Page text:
By Mackenzie Kosut (Flickr: Brooklyn Home Office, Minimized, At Night) [CC BY-SA 2.0 (http://creativecommons.org/licenses/by-sa/2.0)], via Wikimedia Commons

By Mackenzie Kosut (Flickr: Brooklyn Home Office, Minimized, At Night) [CC BY-SA 2.0 (http://creativecommons.org/licenses/by-sa/2.0)], via Wikimedia Commons

I only wish my home office had such a view or was as nicely clean and laid out as this one! 🙂

Yesterday I posted on my facebook page that Thomas MacEntee of GeneaBloggers is starting a new series this week on the genealogy profession.

I think this is fabulous! As this is a recent profession for me (I officially started my business in September), I have counted on blogs and people like Thomas MacEntee to help get me started. And he really has! Not only did his website GeneaBloggers introduce me to an amazing group of genealogy bloggers that I now take a part in, but I’ve also used his GenBiz Solutions website as well!

The GenBiz Solutions Guides are really great. I’ve bought the Marketing Plan guide, which helped me to create a plan that I am still tweaking as I go. I also received his Creating an Email Marketing Campaign (full disclosure: I did not pay for this but my opinions are my own) which was probably more helpful than I could have imagined! It was my go-to guide when I was creating my giveaway for the Genealogy Lady’s book Dear Mother, Love Daddy. It was chock full of great information, just like the marketing plan guide! They are very reasonably priced and for any person wishing to go the professional route, I do highly recommend his guides. I am NOT a business person! I was an English and history major at school – which means I’m good at researching, reading, and writing reports 🙂 Running a business is new to me so I have greatly enjoyed guides like the ones that Thomas MacEntee has!

First in Series

This new series How to Make Money in the Genealogy Business is another great way that Thomas MacEntee is helping out the budding professionals in this ever-growing industry. Yesterday’s post was “Genealogy – For Fun or Profit?” There were so many great items in that post but I’ll share some of my favorites:

  • …”Genealogy Professional, Not a Professional Genealogist.” – MacEntee makes this distinction with a very good point. Whenever I say I am a professional genealogist, people do assume I only do client research when there is so much more going on! Writing and lecturing (the creation of) are two of my biggest items that I spend a lot of time on, and I think the wording of genealogy professional encompasses a lot more than a professional genealogist.
  • Affiliate Marketing – something I’ve never done before and I am definitely interested in learning more!
  • Keeping a journal – something I do not do at this point but will now. He recommends putting ideas down in a journal and then reviewing it once a week to see what is possible.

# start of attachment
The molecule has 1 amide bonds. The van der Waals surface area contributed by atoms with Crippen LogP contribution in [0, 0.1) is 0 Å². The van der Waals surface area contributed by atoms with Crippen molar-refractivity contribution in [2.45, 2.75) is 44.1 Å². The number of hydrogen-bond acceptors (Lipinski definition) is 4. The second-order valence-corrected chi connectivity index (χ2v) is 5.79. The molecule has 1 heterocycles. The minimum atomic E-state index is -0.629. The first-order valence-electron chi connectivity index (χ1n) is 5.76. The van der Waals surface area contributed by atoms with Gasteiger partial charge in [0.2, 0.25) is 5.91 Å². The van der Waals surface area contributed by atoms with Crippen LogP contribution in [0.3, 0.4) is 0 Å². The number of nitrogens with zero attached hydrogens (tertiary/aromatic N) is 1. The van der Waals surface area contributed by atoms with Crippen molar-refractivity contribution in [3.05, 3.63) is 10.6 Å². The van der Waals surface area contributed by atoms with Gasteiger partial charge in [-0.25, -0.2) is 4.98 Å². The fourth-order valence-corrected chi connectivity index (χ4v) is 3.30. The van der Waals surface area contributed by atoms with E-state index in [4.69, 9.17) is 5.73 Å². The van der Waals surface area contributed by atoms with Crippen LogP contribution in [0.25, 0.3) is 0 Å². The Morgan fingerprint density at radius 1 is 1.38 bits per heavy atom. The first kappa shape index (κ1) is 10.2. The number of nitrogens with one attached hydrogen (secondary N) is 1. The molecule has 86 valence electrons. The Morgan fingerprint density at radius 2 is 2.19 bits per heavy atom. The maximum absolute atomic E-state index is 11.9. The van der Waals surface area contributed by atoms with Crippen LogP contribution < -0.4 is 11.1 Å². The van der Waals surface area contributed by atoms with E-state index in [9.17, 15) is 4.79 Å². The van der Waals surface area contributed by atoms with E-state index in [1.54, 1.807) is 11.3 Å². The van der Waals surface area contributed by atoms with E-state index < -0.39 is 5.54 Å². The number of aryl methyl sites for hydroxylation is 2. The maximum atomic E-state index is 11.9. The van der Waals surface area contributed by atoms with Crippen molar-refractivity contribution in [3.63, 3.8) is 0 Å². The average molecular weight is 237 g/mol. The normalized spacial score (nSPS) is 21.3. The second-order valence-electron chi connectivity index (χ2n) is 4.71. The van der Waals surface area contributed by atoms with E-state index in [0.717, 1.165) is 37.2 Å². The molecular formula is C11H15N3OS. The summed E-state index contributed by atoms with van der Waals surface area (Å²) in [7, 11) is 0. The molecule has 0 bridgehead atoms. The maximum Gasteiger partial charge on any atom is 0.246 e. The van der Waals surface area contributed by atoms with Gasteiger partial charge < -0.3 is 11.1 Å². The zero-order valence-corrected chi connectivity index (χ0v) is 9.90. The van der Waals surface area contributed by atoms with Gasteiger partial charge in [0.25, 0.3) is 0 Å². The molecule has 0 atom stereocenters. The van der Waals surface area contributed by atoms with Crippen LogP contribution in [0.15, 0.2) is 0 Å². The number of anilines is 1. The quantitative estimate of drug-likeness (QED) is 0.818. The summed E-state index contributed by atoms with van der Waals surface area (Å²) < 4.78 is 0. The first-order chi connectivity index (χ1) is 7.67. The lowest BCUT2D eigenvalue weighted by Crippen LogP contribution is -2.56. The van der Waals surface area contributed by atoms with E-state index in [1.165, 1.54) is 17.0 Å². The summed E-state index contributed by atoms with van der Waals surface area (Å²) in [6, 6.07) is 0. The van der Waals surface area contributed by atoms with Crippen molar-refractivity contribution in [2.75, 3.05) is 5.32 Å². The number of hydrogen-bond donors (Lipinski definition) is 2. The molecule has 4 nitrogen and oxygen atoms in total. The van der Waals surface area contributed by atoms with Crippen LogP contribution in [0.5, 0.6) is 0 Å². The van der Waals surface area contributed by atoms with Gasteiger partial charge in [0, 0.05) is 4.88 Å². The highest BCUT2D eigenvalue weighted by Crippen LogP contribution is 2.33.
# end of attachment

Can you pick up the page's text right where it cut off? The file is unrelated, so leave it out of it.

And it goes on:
• Exploit your niche – this is something I am struggling to really find. I’ve heard people recommend not starting your business until you have a niche, but I did not do that as I’m still exploring where I’d like to focus and I know many others who have done the same.
  • Discount on one of his GenBiz guides – go to the link for the post and read through it all – a lot of good stuff in there! – there’s a promo code at the bottom for a discount on one of the GenBiz Solutions guides!

Second in Series

Today’s post is “Careers in Genealogy” – There is quite a lot you can do with genealogy as your focus I’ve realized. It’s not just client research, as already mentioned. Your mix of genealogy careers will depend on where you live too. Places like Washington D.C. and Salt Lake City may have client research as their one or main income stream. For me in small-town Indiana, it’s a mix of lecture, writing, and client research. That mix will become heavier on the lecture and writing sections as I’ve discovered during my first year of business as well, but this list also shows what other branches you can consider besides those three basic ones. I imagine my current choices will change based on the environment (business and geographic) and as I discover what I enjoy and do not enjoy.

Again, this post has lots of great information but a few of my favorites are:

  • Author – I love the idea of ebooks and guides and I’m interested in looking at doing something like this in the near future
  • Speaker – webinars are definitely a time/money saver! I love how easily accessible they are to so many people and how much more affordable they are when you want a more well-known speaker but can’t afford for them to physically come to a group.
  • Mentor – I can’t recommend this enough! Genealogy professionals may not be in your immediate area but so many are available online; that’s where I found many of my own mentors in going through this process.
  • What sort of genealogist are you? This is a great question to consider and spend some time thinking about! This was a question we asked ourselves throughout my history undergrad as well but “what kind of historian are you” instead. I always considered myself a social historian – I enjoy people and their stories throughout history; not the big things like wars and politics, but more on how those big things influenced people’s lives throughout the years. It’s no wonder I love genealogy!

I highly recommend checking out the series! It’s great for professionals, those thinking of becoming professionals, and even those who are simply curious. Let me know what you think by leaving a comment here or on Facebook!

 

 

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